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Re: Were you alive in 1969?

Interesting! I always wondered why the character in Japanese for the verb "to buy" is composed of a "net" and a "shell" :)

Samuel

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Re: Were you alive in 1969?

It is very hard to compare then to now. Gasoline, for example, used to have lead additives that made it much easier and cheaper to refine to an acceptable octane. Of course no one back then gave any thought to peak oil as it was considered plentiful and easy to get and there was no tampering by OPEC. Sure the value of the dollar has declined but the value of the cost to produce and deliver gas today has risen and so have the taxes on each gallon we buy but cannot see. How many people right now can tell you how much of each gallon of gas goes to taxes? The price of other items like milk, eggs and just about everything agricultural are tainted by government action and manipulation. It is hard to compare a gallon of milk today to a gallon 40 years ago. And then there is the fact that most items we bought back then were American made whereas today its all imported. There is no doubt that our dollar has declined but it is very difficult to gauge it and, more importantly, feel it.

I was born in '71 so I do not know what life was like in '69 but I do know that life as we know it today has been all I have ever known. It has taken a number of years and generations to get to this point but we are at a point now where yearly inflation and rising prices are considered "normal". When we go to the store to buy a package of underwear that we haven't bought for 12 months and realize that the price has gone up 50 cents (if we can even remember what we paid a year ago) we just shrug our shoulders and accept it as normal inflation. And that's a shame because over half the population just accepts what is happening and does not question or even think about fighting back. Inflation is the invisible tax but because most of us just accept it, it opens the door for all of us to be exploited and our pocketbooks looted. The IRS takes money from our paychecks and we can see it and feel it and put a value on how much we are losing to the government. If every year they took 5% more there would quickly be a revolution but because we cannot see and feel the effects of inflation we do nothing. There will come a point, however, when the average American wakes up and realizes that he has been lied to his whole life and his money has been stolen from him. He will be very, very angry, even to the point of wanting to take up arms, but by that point he will be too poor, hungry and destitute to do anything about it. He will gladly stand in line at a soup kitchen for hours for a few scraps of food than to risk losing even that much by fighting against the system he helped to create.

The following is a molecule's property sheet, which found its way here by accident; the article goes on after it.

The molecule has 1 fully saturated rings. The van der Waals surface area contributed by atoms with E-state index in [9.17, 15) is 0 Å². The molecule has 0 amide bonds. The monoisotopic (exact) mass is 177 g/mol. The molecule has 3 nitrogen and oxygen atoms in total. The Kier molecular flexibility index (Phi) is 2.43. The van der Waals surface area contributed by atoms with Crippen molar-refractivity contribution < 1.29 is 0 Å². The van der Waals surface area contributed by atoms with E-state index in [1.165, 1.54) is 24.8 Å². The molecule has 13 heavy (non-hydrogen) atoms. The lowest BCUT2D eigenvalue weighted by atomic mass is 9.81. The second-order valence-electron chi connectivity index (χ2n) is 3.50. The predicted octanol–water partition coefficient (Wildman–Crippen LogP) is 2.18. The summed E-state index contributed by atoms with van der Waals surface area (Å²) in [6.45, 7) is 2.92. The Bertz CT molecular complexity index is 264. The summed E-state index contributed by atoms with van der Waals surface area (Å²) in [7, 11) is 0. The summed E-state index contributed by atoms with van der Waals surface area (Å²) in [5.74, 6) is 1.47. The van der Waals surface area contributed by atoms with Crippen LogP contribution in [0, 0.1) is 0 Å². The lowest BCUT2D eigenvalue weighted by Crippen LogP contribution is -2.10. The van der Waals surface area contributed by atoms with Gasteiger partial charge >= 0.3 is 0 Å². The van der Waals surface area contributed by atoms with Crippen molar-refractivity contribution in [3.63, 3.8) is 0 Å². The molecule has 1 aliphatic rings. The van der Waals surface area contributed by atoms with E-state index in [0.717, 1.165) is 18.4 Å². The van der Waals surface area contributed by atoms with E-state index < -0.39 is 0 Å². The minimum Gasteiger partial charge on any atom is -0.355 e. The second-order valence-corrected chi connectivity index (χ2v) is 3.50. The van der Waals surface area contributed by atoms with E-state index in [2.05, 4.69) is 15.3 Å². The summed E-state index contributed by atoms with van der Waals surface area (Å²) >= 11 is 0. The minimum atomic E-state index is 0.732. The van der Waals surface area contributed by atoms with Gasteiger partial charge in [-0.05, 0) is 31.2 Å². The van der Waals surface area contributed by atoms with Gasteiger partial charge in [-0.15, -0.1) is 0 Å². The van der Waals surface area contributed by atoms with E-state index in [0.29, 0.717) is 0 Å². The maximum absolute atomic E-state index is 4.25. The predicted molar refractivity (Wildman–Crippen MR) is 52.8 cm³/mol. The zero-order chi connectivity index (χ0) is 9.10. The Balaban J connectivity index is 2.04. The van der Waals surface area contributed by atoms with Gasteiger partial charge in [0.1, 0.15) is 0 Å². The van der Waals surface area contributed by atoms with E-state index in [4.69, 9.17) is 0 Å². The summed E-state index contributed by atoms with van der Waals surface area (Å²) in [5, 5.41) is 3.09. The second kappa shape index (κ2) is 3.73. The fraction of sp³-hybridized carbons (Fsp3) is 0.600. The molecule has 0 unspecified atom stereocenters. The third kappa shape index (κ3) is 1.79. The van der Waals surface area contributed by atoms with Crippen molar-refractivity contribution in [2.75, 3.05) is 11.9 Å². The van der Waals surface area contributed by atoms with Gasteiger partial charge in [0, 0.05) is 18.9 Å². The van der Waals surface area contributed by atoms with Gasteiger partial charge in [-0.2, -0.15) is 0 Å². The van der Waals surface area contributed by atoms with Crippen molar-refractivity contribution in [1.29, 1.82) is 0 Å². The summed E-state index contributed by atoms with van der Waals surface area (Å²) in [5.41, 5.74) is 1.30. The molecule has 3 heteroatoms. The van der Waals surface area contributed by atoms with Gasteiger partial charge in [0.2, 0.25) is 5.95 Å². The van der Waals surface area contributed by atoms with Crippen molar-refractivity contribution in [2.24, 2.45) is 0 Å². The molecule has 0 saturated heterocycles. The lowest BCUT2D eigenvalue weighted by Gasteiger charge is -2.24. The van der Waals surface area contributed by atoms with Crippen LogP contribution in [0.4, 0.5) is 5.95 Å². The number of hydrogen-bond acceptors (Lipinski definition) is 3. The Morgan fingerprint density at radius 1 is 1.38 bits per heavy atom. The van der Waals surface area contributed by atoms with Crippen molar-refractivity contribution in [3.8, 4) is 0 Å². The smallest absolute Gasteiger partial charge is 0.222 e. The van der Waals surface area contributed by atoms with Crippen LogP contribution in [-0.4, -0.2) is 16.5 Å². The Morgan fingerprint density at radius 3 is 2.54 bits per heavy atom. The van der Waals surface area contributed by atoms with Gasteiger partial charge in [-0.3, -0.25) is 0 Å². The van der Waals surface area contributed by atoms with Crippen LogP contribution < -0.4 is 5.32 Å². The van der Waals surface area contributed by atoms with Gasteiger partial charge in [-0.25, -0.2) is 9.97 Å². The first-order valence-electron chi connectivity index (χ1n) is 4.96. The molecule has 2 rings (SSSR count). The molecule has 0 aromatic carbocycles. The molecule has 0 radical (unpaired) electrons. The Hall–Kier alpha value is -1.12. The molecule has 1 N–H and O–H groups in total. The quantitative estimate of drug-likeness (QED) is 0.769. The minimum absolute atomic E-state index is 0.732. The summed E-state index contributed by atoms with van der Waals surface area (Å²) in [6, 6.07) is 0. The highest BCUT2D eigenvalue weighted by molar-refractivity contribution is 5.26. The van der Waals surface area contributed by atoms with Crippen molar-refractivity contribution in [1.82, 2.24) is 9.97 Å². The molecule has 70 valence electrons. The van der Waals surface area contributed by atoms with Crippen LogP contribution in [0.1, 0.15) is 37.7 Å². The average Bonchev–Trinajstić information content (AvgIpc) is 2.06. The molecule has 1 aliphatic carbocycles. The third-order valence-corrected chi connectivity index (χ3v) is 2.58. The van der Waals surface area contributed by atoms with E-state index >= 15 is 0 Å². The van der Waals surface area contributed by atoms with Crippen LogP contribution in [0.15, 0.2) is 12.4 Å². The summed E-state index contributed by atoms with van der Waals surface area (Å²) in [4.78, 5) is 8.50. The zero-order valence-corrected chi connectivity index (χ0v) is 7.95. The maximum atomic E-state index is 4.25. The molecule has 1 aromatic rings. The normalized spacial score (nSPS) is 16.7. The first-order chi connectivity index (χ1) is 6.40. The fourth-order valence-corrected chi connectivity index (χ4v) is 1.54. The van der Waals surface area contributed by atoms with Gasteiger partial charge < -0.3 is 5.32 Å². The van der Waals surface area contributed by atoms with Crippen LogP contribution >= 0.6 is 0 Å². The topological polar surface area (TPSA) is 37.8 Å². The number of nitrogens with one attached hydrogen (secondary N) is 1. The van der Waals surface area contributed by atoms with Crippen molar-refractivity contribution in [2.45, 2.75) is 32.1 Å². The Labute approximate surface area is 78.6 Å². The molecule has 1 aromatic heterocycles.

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Re: Were you alive in 1969?

Interesting responses . Thanks everyone. It gives me a better perspective of the time. One thing I find interesting is that even though there existed a $50 and $100 bill during that time, it sounds like they weren't used much. If people needed something larger than a $20, apparently they would consider a money order or check. 

Interesting to think that if retailers today are loath to accept a $100 bill, imagine what a retailer would have thought of that same bill 40 years ago! It would be like handing a retailer a $500 dollar bill today. Ha!

 

 

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Re: Were you alive in 1969?

All I can remember fiscally-speaking from '69 (I was 4) was that gas was less than $0.30/gallon and my weekly allowance (for chores performed) was $0.35.  I used to save up to buy plastic assembly-required model aircraft kits (esp. WWII-era).  Egad that was a long time ago...

Viva -- Sager

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Re: Were you alive in 1969?

Back around '69, our summer fun would be to take 25 to 50 cents down to the candy store about a mile and a half away and buy a whole bag of penny candy.  That was a lot of fun for an 8 year old back then.  I remember having $5 of birthday money in my wallet and feeling like I was rich.  Now, that $5 will barely buy a cup of designer coffee and be gone in 15 minutes.  Back then, it gave me buying power for a good part of the summer.

It is hard to compare some things though.  A $500 used car bought less car then than it does now.  Cars did not last long in Pittsburgh and back then, a 3 year old car with 60,000 miles was considered pretty much run out.  The bad roads, salt and lack of rust protection consumed cars pretty quickly.  Today, a 3 year old car with 60,000 miles is barely broken in.  A buddy of mine has been trying to sell me an 87 BMW 535 for $500 and it is a pretty nice car that would run an easy 100,000 more miles if maintained well.

Tim

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Re: Were you alive in 1969?

1969... I would have been 11 years old. Saturday matinee movies were 50 cents, gas was cheap, people went on long road trips for vacations,  the fighting in Vietnam was on the nightly news- complete with body counts, girls were not allowed to wear pants to elementary school unless it was very cold, there were still lots of undeveloped places to play, parents didn't mind just letting the kids run off for a few hours- as long as they were in a group, rock music was still played on instruments by real musicians, there were only 3 TV networks (we got 2) and TV was in black & white, tacky cheap plastic stuff came from Japan... a few of the things I remember.  It was a both more peaceful, and more turbulent time; people did seem to take more interest in what was going on in the world.

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Re: Were you alive in 1969?

taco, I still ask store clerks if they are able to cash a $50 bill on the rare occassion I am carrying one vs smaller denominations.:)  They always say "yes"...I suddenly realize on reading this thread how antiquated -or if I'm really lucky, "quaint"- that question probably is anymore!

I remember buying 10 cent bags of "bridge mix" candy from Montgomery Wards with my allowance (around and abouts that time).  Or TWO 5 cent candy bars!  Heady times for a kid!